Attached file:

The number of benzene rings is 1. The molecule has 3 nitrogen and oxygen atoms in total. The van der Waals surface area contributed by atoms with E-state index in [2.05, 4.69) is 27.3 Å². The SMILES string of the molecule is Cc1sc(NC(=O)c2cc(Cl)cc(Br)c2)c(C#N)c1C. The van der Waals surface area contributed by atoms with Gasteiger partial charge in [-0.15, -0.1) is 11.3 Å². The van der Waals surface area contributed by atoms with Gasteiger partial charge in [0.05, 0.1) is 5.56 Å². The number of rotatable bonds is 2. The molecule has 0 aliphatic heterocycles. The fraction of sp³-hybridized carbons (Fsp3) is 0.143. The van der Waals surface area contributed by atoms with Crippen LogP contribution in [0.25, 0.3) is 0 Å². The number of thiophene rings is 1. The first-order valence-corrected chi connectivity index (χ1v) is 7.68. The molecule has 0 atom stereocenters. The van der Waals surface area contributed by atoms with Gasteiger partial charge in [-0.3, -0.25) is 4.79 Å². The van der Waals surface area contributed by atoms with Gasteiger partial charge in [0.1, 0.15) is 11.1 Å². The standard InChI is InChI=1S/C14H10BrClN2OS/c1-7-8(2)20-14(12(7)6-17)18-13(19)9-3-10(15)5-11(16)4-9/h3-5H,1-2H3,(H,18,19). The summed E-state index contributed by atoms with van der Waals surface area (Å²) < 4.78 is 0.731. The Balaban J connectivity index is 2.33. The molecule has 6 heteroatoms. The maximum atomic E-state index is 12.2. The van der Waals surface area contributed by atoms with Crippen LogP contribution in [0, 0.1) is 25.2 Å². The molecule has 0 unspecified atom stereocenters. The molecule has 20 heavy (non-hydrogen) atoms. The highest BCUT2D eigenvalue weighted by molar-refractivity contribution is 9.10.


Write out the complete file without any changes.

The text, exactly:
The number of benzene rings is 1. The molecule has 3 nitrogen and oxygen atoms in total. The van der Waals surface area contributed by atoms with E-state index in [2.05, 4.69) is 27.3 Å². The SMILES string of the molecule is Cc1sc(NC(=O)c2cc(Cl)cc(Br)c2)c(C#N)c1C. The van der Waals surface area contributed by atoms with Gasteiger partial charge in [-0.15, -0.1) is 11.3 Å². The van der Waals surface area contributed by atoms with Gasteiger partial charge in [0.05, 0.1) is 5.56 Å². The number of rotatable bonds is 2. The molecule has 0 aliphatic heterocycles. The fraction of sp³-hybridized carbons (Fsp3) is 0.143. The van der Waals surface area contributed by atoms with Crippen LogP contribution in [0.25, 0.3) is 0 Å². The number of thiophene rings is 1. The first-order valence-corrected chi connectivity index (χ1v) is 7.68. The molecule has 0 atom stereocenters. The van der Waals surface area contributed by atoms with Gasteiger partial charge in [-0.3, -0.25) is 4.79 Å². The van der Waals surface area contributed by atoms with Gasteiger partial charge in [0.1, 0.15) is 11.1 Å². The standard InChI is InChI=1S/C14H10BrClN2OS/c1-7-8(2)20-14(12(7)6-17)18-13(19)9-3-10(15)5-11(16)4-9/h3-5H,1-2H3,(H,18,19). The summed E-state index contributed by atoms with van der Waals surface area (Å²) < 4.78 is 0.731. The Balaban J connectivity index is 2.33. The molecule has 6 heteroatoms. The maximum atomic E-state index is 12.2. The van der Waals surface area contributed by atoms with Crippen LogP contribution in [0, 0.1) is 25.2 Å². The molecule has 0 unspecified atom stereocenters. The molecule has 20 heavy (non-hydrogen) atoms. The highest BCUT2D eigenvalue weighted by molar-refractivity contribution is 9.10.